PS. When he visits, maybe monthly, with his family they get a nice big takeaway and give her some. Or he does the walk up the road or church do, so the neighbours can see what a golden boy he is. Meanwhile I'm clearing some space among the debris that's collected over the years, cleaning the patio, doing the garden, getting rid of moth eaten clothes, things that go with owning 5 bedrooms and 3 bathrooms when you can't throw things away. And we're living in a tiny house with 2 adult kids and no ground floor bathroom, which is why she can't stay with us. But I can't hate him as he's all I've got and I know he's being controlled by his neurotic wife.
 

Duggies-girl

Registered User
Sep 6, 2017
3,355
0
But I can't hate him as he's all I've got and I know he's being controlled by his neurotic wife.
Sounds familiar too me. I actually feel a bit sorry for my brother as I think he probably has a lot to put up with but that is no excuse really.
 

Mahonia

Registered User
Apr 17, 2017
5
0
Sounds familiar too me. I actually feel a bit sorry for my brother as I think he probably has a lot to put up with but that is no excuse really.
The solicitors letter was probably directed by her. It made no sense, the way it was worded sounded like even the solicitor was reluctant to send it.
 

imthedaughter

Registered User
Apr 3, 2019
826
0
My brother and I are both in our mid thirties. I live a five-hour drive away from my closest family and visit as often as I can, which is not as often as I'd like but I do also work full time. My brother works part-time and lives a ten minute walk from the care home where dad has been for three years and has never set foot in it. He sometimes leaves a card on the doorstep for christmas/birthdays. Rings the bell, and scarpers. He did the same to my mum for mother's day once, she heard the doorbell then watched him run down the road (he doesn't have a good relationship with either of them, in case you can't tell). Before moving to the care home Dad was suspected to have sepsis, so my dad's GP rang him and asked nicely if he could pick up a prescription, he said no. Then the Dr told him the risks of not getting medication into someone with sepsis and he refused again saying he had 'done enough'. Dr was less than impressed.
I fretted about it then had a conversation with him to say Dad doesn't have much time left so think carefully about the choices you make now. Then I considered my duty done.
Now when the family ask politely how my dad is, he tells them a story or an update about dad which I have told him. I find it infuriating. He's told the rest of the family that it's dad who refuses to see him, but that's not the story the home tell me. When backed into a corner, my brother lies rather than face situations or admit the truth.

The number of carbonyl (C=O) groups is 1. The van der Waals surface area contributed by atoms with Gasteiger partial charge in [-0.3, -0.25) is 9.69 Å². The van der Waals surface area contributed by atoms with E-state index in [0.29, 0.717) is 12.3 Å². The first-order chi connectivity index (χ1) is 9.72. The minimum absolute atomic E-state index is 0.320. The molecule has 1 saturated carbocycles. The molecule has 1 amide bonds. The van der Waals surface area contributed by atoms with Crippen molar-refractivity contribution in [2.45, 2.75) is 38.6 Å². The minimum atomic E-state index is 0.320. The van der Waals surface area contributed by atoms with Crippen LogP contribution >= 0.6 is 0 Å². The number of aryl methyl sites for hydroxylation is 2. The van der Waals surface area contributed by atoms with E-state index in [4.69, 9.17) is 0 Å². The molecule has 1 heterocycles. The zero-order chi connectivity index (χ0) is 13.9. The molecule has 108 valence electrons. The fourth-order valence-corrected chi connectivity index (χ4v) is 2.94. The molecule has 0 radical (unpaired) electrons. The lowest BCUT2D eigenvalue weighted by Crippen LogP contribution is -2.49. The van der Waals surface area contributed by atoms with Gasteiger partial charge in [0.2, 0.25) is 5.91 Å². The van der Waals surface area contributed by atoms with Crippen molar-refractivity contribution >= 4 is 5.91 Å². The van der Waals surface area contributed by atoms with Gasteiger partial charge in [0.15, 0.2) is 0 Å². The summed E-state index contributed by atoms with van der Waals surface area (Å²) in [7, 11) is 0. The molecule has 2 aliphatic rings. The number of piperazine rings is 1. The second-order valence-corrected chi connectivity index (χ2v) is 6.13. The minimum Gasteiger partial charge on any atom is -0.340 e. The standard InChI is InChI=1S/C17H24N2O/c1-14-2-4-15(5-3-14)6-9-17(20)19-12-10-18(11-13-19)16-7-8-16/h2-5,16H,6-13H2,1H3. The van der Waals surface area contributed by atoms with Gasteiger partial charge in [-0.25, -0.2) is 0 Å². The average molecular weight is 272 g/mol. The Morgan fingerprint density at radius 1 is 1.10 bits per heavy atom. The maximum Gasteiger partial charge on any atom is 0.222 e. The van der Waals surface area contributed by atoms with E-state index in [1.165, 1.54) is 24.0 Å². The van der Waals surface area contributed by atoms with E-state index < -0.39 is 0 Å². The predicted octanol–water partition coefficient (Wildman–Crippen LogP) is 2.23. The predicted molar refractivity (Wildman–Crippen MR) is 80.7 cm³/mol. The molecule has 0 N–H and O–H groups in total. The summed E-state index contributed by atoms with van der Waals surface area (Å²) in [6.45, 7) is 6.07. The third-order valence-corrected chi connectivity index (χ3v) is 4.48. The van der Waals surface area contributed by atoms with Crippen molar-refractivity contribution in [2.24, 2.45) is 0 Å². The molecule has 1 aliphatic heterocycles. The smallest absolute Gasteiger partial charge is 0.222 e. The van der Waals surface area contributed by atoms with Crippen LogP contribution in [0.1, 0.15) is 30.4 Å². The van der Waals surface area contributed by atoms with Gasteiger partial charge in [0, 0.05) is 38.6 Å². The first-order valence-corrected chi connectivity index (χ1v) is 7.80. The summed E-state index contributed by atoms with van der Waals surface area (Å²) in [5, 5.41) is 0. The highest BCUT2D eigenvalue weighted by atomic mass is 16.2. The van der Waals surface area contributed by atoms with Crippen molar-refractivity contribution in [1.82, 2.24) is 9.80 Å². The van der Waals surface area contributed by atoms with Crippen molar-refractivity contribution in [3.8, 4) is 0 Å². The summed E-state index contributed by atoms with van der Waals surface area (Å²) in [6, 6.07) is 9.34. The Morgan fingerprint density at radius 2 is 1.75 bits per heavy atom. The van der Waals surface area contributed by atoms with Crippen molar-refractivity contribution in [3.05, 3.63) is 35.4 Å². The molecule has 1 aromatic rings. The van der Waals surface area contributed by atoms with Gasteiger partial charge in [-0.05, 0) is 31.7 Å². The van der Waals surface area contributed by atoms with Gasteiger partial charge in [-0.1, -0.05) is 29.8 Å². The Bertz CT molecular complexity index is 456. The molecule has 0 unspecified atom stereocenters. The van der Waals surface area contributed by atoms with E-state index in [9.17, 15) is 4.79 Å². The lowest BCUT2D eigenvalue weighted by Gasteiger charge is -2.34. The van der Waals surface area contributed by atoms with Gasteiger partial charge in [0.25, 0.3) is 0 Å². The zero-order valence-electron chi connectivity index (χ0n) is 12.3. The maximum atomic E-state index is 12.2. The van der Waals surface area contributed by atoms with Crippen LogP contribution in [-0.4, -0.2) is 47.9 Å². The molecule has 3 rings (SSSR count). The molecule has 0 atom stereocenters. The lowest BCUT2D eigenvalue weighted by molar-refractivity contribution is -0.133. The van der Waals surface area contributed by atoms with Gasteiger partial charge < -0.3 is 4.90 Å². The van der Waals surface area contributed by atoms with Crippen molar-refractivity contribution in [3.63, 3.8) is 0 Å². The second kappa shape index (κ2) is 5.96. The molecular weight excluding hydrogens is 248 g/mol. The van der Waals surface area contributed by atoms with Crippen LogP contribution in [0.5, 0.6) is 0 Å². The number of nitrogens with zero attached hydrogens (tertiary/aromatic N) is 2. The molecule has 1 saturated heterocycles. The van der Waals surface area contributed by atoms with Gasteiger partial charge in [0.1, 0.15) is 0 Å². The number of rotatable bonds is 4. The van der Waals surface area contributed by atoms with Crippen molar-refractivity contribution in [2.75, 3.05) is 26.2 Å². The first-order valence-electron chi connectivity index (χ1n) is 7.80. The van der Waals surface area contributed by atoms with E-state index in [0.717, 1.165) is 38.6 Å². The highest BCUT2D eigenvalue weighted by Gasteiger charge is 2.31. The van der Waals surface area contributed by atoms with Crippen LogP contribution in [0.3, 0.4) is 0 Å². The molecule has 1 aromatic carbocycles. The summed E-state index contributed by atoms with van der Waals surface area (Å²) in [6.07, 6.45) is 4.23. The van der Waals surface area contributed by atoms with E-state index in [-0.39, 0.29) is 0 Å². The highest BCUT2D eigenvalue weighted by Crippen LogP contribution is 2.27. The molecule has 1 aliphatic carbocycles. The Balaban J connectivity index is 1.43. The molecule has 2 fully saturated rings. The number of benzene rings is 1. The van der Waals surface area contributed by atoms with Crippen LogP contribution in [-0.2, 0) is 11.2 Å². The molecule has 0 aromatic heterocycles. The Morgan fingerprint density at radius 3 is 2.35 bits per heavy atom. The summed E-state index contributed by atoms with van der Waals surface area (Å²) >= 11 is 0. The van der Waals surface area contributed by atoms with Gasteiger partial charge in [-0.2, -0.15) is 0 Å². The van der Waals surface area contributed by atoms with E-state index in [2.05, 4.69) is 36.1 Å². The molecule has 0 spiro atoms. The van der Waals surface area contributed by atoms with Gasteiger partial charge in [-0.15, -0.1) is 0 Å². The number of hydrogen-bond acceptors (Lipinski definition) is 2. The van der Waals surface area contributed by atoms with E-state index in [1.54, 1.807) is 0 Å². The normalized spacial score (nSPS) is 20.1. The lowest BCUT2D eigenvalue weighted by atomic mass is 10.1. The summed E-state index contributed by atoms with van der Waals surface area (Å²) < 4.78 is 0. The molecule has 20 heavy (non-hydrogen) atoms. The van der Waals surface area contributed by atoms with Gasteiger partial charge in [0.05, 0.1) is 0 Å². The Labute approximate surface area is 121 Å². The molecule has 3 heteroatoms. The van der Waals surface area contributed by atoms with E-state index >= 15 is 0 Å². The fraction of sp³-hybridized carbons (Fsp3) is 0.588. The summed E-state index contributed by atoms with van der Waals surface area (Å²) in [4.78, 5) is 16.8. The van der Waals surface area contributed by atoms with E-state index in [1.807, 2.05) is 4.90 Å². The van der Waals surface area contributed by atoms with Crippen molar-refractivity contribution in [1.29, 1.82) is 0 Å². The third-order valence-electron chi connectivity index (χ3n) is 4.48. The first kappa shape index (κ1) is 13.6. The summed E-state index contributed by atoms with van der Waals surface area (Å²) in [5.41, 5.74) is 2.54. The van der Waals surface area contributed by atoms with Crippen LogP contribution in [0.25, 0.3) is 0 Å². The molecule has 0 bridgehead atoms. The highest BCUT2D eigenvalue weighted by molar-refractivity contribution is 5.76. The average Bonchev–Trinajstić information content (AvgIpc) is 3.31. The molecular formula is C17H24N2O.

Dutchman

Registered User
May 26, 2017
1,824
0
74
Devon, Totnes
Oh dear. From what you say you have an almost insurmountable problem with your brother. When it’s so entrenched as this it’s very difficult to know what to do or what to say.
You need support and someone to share the coping. You matter greatly because without you everything else suffers. Explain this to your brother.
 

Jaded'n'faded

Registered User
Jan 23, 2019
3,414
0
High Peak
I used to want to slap dear bro around the face with a large wet haddock, such was my exasperation.

That image comes into my mind whenever I think of him now and is both pleasing and comforting :)
 

Shedrech

Volunteer Moderator
Dec 15, 2012
12,473
0
Yorkshire
The solicitors letter was probably directed by her. It made no sense, the way it was worded sounded like even the solicitor was reluctant to send it.
Are you sure the letter actually was from a solicitor ... a legal communication has to be carefully worded
 

Xhanlbxx

Registered User
Aug 31, 2019
47
0
Yes so relatable ! I feel like there is always this dynamic in a family - my current situation is I’m single not got a family so I feel that my brother just sees this as I should provide the most support to my mom who is living with my dad with late stage Alzheimer’s at the age of 60. No age for anyone to go through ! I love being with my mom and dad and making memories but sometimes I do wonder why siblings perceive us as people who don’t deserve time .

I just think to myself though that yes it is hard more emotionally than physically but I will look back on this and take pride in my strength and what I have done for my parents
 

Muttimuggle

Registered User
Dec 28, 2021
332
0
I used to want to slap dear bro around the face with a large wet haddock, such was my exasperation.

That image comes into my mind whenever I think of him now and is both pleasing and comforting :)
You make me laugh....and you are giving me ideas!!
 

Jale

Registered User
Jul 9, 2018
706
0
I used to want to slap dear bro around the face with a large wet haddock, such was my exasperation.

That image comes into my mind whenever I think of him now and is both pleasing and comforting :)
I always say a wet mackeral, but haddock will do just as well 🤣
 

DreamsAreReal

Registered User
Oct 17, 2015
431
0
I just think to myself though that yes it is hard more emotionally than physically but I will look back on this and take pride in my strength and what I have done for my parents
Yes, you will. You should be proud of yourself, you're bringing comfort to your vulnerable parents whether they are able to acknowledge it or not, they will feel it and feel safe with you.

I'm the only child-free one in my family (a waste of a life according to BIL🙄), I know what it's like.